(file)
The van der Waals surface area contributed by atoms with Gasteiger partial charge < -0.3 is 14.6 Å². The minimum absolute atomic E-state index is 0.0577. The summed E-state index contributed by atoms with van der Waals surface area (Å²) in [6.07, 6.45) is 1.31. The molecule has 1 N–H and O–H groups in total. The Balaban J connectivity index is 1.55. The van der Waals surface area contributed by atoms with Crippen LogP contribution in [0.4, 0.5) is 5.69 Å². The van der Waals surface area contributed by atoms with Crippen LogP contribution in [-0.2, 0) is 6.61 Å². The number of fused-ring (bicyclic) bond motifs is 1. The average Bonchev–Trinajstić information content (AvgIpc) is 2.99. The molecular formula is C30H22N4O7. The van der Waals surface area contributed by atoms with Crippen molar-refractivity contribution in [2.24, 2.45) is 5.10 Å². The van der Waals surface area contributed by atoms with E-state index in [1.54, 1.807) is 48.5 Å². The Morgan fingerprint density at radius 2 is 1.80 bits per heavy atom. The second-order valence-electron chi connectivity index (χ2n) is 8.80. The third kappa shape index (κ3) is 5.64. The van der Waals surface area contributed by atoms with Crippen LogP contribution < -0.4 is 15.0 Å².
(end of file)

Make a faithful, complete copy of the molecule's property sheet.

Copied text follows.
The van der Waals surface area contributed by atoms with Gasteiger partial charge < -0.3 is 14.6 Å². The minimum absolute atomic E-state index is 0.0577. The summed E-state index contributed by atoms with van der Waals surface area (Å²) in [6.07, 6.45) is 1.31. The molecule has 1 N–H and O–H groups in total. The Balaban J connectivity index is 1.55. The van der Waals surface area contributed by atoms with Crippen LogP contribution in [0.4, 0.5) is 5.69 Å². The van der Waals surface area contributed by atoms with Crippen LogP contribution in [-0.2, 0) is 6.61 Å². The number of fused-ring (bicyclic) bond motifs is 1. The average Bonchev–Trinajstić information content (AvgIpc) is 2.99. The molecular formula is C30H22N4O7. The van der Waals surface area contributed by atoms with Crippen molar-refractivity contribution in [2.24, 2.45) is 5.10 Å². The van der Waals surface area contributed by atoms with E-state index in [1.54, 1.807) is 48.5 Å². The Morgan fingerprint density at radius 2 is 1.80 bits per heavy atom. The second-order valence-electron chi connectivity index (χ2n) is 8.80. The third kappa shape index (κ3) is 5.64. The van der Waals surface area contributed by atoms with Crippen LogP contribution < -0.4 is 15.0 Å².